Impact of Monsoons on Life in India
- About 64% of people in India depend on agriculture for their livelihood and agriculture itself is based on monsoon.
- Agricultural prosperity of India depends very much on timely and adequately distributed rainfall. If it fails, agriculture is adversely affected particularly in those regions where means of irrigation are not developed.
- Regional variations in monsoon climate help in growing various types of crops.
- Regional monsoon variation in India is reflected in the vast variety of food, clothes and house types.
- Monsoon rain helps recharge dams and reservoirs, which is further used for the generation of hydro-electric power.
- Winter rainfall by temperate cyclones in north India is highly beneficial for Rabi crops.
- Variability of rainfall brings droughts or floods every year in some parts of the country.
- Sudden monsoon burst creates a problem of soil erosion over large areas in India.
- In hilly areas sudden rainfall brings landslide which damages natural and physical infrastructure subsequently disrupting human life economically as well as socially.
Monsoon Prediction in India
- More than a century ago, when there were no computers, IMD’s forecasts depended only on snow cover. Lesser cover meant a better monsoon.
- British physicist Gilbert Walker, who headed the IMD, designed a statistical weather model – an empirical way of predicting the weather – based on the relationship between two weather phenomena.
- In 2014, the IMD started to use numerical models to supplement statistical models for long-range forecasting as well.
- Now, although the numerical models used by the IMD are state-of-the-art – developed by the US National Centres for Environmental Prediction – their forecast capacity is still weak because a longer period of forecast creates more uncertainty in prediction.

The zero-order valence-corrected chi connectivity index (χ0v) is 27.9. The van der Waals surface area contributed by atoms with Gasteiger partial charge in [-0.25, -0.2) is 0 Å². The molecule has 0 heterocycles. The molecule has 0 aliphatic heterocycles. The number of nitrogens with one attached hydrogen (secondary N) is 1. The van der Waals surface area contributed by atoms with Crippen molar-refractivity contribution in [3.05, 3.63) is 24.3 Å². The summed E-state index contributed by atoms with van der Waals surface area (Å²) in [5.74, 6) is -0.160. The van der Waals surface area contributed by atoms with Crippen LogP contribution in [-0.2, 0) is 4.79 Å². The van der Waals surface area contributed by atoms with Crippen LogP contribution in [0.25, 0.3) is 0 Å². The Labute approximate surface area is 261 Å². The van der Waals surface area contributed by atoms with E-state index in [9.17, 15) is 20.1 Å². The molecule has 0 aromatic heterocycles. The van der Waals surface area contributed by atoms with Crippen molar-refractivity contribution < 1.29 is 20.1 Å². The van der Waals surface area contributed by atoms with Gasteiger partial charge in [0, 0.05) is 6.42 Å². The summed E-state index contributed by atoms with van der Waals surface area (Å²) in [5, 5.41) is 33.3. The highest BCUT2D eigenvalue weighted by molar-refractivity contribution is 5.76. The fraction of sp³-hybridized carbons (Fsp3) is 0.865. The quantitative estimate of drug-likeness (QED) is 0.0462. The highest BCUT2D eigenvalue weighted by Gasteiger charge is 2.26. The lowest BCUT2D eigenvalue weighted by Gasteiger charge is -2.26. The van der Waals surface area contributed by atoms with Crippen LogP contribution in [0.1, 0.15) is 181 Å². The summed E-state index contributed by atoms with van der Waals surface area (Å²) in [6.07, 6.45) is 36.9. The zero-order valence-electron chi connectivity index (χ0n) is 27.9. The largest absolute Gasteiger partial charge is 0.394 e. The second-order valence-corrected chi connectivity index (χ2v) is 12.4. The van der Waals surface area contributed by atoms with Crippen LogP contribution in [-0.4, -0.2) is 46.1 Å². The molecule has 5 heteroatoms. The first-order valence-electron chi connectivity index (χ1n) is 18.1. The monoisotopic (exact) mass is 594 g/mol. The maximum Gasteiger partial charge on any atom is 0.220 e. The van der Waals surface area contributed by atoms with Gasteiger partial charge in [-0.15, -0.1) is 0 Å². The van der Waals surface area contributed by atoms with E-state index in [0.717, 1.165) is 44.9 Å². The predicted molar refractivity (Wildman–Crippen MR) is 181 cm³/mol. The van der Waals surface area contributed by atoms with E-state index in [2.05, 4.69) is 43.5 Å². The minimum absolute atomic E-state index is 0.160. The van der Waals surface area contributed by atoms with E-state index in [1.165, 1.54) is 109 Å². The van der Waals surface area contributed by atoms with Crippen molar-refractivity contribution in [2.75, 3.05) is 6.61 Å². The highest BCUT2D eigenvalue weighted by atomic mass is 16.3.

- At the moment, the IMD provides district-wise weather data but it’s not sufficient; because when IMD says there will be scattered rainfall over a particular district, it means that 26-50% that district (by area) will receive rainfall.
- The IMD collects weather data like temperature, humidity, wind and precipitation through 679 automatic weather stations, 550 surface observatories, 43 radiosonde or weather balloons, 24 radars and three satellites.
- Currently, highly advanced dynamical models need supercomputers. Prediction models will not run until proper data about current weather conditions is available.
Factors Responsible for Inaccurate Monsoon Forecast
- The lack of data due to insufficient monitoring stations.
- Automatic weather stations are of substandard quality. They need to be calibrated and cleaned regularly, which does not happen often. That affects data.
- Then, there are major data gaps, like those involving dust, aerosols, soil moisture and maritime conditions are not monitored.
- The models that we have brought from the west have been developed by western scientists to forecast in their region, little progress has been made is the fine-tuning of weather models to suit Indian conditions.
- Lack of competent software professionals and scientists working with the IMD.
Recent Indian Initiatives
It is crucial for farmers (sowing, harvesting, etc.) and policymakers (payment of compensation, minimum support price, etc.) to know when and for how long the monsoon will remain active over India. For that, better predictions and timely advisories are needed.
To achieve this following initiatives have been taken:
Monsoon Mission of India
This initiative of Ministry of Earth Sciences, launched in 2012, has utilized new approaches (high resolution, super parameterizations, data assimilation etc.) so that forecast skill gets quantitatively improved further for forecasting services of India Meteorological Department (IMD).
For the first time, India Meteorological Department used the Monsoon Mission dynamical model to prepare operational seasonal forecast of 2017 monsoon rainfall over India.
- To improve Seasonal and Intra-seasonal Monsoon Forecast
- To improve Medium Range Forecast.
- IMD in collaboration with Indian Council of Agricultural Research (ICAR) provides district-level agro-meteorological advisories to farmers through 130 agro-met field units in vernacular languages.
These advisories are used for critical farm operations such as:
- Management of sowing (delayed onset of rains);